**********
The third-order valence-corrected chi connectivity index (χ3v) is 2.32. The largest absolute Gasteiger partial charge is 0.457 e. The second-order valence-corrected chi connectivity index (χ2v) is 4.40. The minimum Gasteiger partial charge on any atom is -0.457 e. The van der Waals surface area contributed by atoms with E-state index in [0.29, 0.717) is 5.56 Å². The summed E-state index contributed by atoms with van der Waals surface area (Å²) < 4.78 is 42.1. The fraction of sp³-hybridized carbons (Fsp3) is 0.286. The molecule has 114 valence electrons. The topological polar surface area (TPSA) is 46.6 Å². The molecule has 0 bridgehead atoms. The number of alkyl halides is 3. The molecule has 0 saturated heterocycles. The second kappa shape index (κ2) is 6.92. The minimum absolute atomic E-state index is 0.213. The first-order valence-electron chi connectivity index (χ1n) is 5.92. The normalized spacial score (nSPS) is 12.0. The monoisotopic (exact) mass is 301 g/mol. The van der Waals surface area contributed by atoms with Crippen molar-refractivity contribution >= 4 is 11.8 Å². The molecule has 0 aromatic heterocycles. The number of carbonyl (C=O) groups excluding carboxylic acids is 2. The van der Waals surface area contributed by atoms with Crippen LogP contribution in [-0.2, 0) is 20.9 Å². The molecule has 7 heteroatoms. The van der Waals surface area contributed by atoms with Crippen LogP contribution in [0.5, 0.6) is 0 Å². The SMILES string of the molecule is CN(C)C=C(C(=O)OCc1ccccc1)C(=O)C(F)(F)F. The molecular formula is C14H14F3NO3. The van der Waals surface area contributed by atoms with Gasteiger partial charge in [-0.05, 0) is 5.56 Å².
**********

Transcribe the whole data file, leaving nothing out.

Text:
The third-order valence-corrected chi connectivity index (χ3v) is 2.32. The largest absolute Gasteiger partial charge is 0.457 e. The second-order valence-corrected chi connectivity index (χ2v) is 4.40. The minimum Gasteiger partial charge on any atom is -0.457 e. The van der Waals surface area contributed by atoms with E-state index in [0.29, 0.717) is 5.56 Å². The summed E-state index contributed by atoms with van der Waals surface area (Å²) < 4.78 is 42.1. The fraction of sp³-hybridized carbons (Fsp3) is 0.286. The molecule has 114 valence electrons. The topological polar surface area (TPSA) is 46.6 Å². The molecule has 0 bridgehead atoms. The number of alkyl halides is 3. The molecule has 0 saturated heterocycles. The second kappa shape index (κ2) is 6.92. The minimum absolute atomic E-state index is 0.213. The first-order valence-electron chi connectivity index (χ1n) is 5.92. The normalized spacial score (nSPS) is 12.0. The monoisotopic (exact) mass is 301 g/mol. The van der Waals surface area contributed by atoms with Crippen molar-refractivity contribution >= 4 is 11.8 Å². The molecule has 0 aromatic heterocycles. The number of carbonyl (C=O) groups excluding carboxylic acids is 2. The van der Waals surface area contributed by atoms with Crippen LogP contribution in [-0.2, 0) is 20.9 Å². The molecule has 7 heteroatoms. The van der Waals surface area contributed by atoms with Crippen LogP contribution in [0.5, 0.6) is 0 Å². The SMILES string of the molecule is CN(C)C=C(C(=O)OCc1ccccc1)C(=O)C(F)(F)F. The molecular formula is C14H14F3NO3. The van der Waals surface area contributed by atoms with Gasteiger partial charge in [-0.05, 0) is 5.56 Å².